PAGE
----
However, there are limited barrier-free options for other genres such as the theatre arts, musical arts, and visual arts. There have been few efforts to create productions for the disabled such as the production of Bbal-lae by Studio Musical (different from Bbal-lae by Rothems alumni), a musical company which aims to produce performances for the visually impaired audience. The company has recently created musicals in the form of stage reading for its disabled audiences. Nevertheless, the example of Studio Musical is a rare one, and overall supply is still insufficient to satisfy the needs of the disabled.
The situation is not any better, and is in fact worse for universities in South Korea. Not many universities offer barrier-free arts on campus, and disabled students are often deprived of the opportunities to participate in cultural activities. For instance, a student voluntary club of D University in Seoul is one of the very few student organizations that create barrier-free films in South Korea. However, for unknown reasons, the club is going through a period of reorganization and has been inactive since last year. In addition, movie theatres situated within university campuses such as Arthouse Momo of Ewha University or KU Cinema Trap of Korea University have not screened any barrier-films and have no plans for the near future.
Pi-mat-gol Yeon-ga, Yonsei’s first barrier-free musical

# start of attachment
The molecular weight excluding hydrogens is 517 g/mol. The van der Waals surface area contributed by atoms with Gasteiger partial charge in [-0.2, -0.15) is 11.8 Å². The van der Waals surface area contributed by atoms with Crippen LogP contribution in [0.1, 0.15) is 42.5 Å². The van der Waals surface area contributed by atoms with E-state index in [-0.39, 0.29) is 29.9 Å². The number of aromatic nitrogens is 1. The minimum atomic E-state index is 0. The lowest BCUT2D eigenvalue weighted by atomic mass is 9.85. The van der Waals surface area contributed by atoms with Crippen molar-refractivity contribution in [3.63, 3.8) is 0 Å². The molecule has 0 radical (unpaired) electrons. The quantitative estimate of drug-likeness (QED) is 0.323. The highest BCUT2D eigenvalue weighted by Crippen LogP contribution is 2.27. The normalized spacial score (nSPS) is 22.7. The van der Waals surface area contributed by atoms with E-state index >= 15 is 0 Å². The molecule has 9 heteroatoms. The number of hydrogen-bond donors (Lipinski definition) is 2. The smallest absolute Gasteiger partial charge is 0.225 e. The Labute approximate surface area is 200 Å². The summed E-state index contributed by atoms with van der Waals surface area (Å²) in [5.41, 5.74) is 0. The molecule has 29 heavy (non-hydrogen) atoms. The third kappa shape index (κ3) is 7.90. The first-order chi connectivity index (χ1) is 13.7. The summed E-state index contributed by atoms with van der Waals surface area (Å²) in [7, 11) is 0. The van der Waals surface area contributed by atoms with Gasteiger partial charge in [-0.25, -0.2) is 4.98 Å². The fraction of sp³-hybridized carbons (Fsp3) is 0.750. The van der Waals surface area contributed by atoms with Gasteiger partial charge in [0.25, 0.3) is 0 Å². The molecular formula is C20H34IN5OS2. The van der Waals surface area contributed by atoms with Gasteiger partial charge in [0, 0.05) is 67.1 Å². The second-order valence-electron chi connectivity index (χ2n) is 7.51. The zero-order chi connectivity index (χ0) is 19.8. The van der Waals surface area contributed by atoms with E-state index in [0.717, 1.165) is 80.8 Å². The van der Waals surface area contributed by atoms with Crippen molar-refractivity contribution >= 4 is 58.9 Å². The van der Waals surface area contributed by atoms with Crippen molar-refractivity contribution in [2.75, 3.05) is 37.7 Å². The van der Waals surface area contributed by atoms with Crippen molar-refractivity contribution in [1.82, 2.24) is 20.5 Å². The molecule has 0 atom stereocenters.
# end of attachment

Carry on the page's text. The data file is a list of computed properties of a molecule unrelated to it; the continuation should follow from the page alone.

In the history of Yonsei’s arts scene, there have been few opportunities for students with physical disabilities to participate in cultural activities. Whilst many plays, performances, concerts, and exhibitions are held annually at Yonsei University, there was no precedent that offered a barrier-free choice.
Wang Kyung-up (Sr., Dept. of Info. & Industrial Engin.), the managing director of the Pi-mat-gol Yeon-ga, explained why he chose to produce the musical as barrier-free. During the interview with The Yonsei Annals, he related to his experience of meeting a disabled student at a Rothems musical. Wang said, “It felt strange watching a disabled student enter the space, perhaps because it was the first time I met a disabled student come watch our musical ever since I started working for Rothems. This experience sparked my interest in looking into the accessibility for people with disabilities to cultural activities.”
As much as Rothems is taking an adventurous turn in its history, its production process is extra demanding. With the number of challenges the club has faced, Wang said that the club is going through a hard time. The employment of new facilities is one of the largest tasks Rothems is to overcome. Especially, the Closed Caption (CC) system differentiates Pi-mat-gol Yeon-ga from the previous productions. The CC system provides its services through a device or mobile phone applications. Using the given device or their phones, the audience member will have individual access to subtitles and audio explanations. Rothems is currently working on creating Korean subtitles, English subtitles, and audio narrations for the audience.